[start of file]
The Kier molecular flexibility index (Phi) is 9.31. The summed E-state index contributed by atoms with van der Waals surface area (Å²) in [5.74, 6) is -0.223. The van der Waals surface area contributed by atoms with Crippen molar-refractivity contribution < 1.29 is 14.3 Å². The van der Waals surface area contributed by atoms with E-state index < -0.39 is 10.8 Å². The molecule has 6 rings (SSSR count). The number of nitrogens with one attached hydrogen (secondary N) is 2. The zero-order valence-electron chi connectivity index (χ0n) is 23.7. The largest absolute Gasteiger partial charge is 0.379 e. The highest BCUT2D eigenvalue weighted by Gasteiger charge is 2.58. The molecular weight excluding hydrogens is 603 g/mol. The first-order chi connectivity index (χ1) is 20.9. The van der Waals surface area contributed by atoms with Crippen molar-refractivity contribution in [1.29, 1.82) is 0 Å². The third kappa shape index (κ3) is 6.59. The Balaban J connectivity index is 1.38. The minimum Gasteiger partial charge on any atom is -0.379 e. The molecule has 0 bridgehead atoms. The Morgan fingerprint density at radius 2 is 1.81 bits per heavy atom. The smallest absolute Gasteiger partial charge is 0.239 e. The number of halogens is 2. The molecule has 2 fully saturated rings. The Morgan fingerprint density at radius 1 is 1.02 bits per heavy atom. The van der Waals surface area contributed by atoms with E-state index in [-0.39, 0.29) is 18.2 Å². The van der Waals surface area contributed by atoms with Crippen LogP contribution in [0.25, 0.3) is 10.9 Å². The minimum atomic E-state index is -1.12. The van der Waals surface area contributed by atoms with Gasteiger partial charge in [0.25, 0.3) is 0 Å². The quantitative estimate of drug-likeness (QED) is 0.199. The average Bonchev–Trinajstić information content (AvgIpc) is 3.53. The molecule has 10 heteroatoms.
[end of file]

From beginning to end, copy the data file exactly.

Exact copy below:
The Kier molecular flexibility index (Phi) is 9.31. The summed E-state index contributed by atoms with van der Waals surface area (Å²) in [5.74, 6) is -0.223. The van der Waals surface area contributed by atoms with Crippen molar-refractivity contribution < 1.29 is 14.3 Å². The van der Waals surface area contributed by atoms with E-state index < -0.39 is 10.8 Å². The molecule has 6 rings (SSSR count). The number of nitrogens with one attached hydrogen (secondary N) is 2. The zero-order valence-electron chi connectivity index (χ0n) is 23.7. The largest absolute Gasteiger partial charge is 0.379 e. The highest BCUT2D eigenvalue weighted by Gasteiger charge is 2.58. The molecular weight excluding hydrogens is 603 g/mol. The first-order chi connectivity index (χ1) is 20.9. The van der Waals surface area contributed by atoms with Crippen molar-refractivity contribution in [1.29, 1.82) is 0 Å². The third kappa shape index (κ3) is 6.59. The Balaban J connectivity index is 1.38. The minimum Gasteiger partial charge on any atom is -0.379 e. The molecule has 0 bridgehead atoms. The Morgan fingerprint density at radius 2 is 1.81 bits per heavy atom. The smallest absolute Gasteiger partial charge is 0.239 e. The number of halogens is 2. The molecule has 2 fully saturated rings. The Morgan fingerprint density at radius 1 is 1.02 bits per heavy atom. The van der Waals surface area contributed by atoms with E-state index in [-0.39, 0.29) is 18.2 Å². The van der Waals surface area contributed by atoms with Crippen LogP contribution in [0.25, 0.3) is 10.9 Å². The minimum atomic E-state index is -1.12. The van der Waals surface area contributed by atoms with Gasteiger partial charge in [0.25, 0.3) is 0 Å². The quantitative estimate of drug-likeness (QED) is 0.199. The average Bonchev–Trinajstić information content (AvgIpc) is 3.53. The molecule has 10 heteroatoms.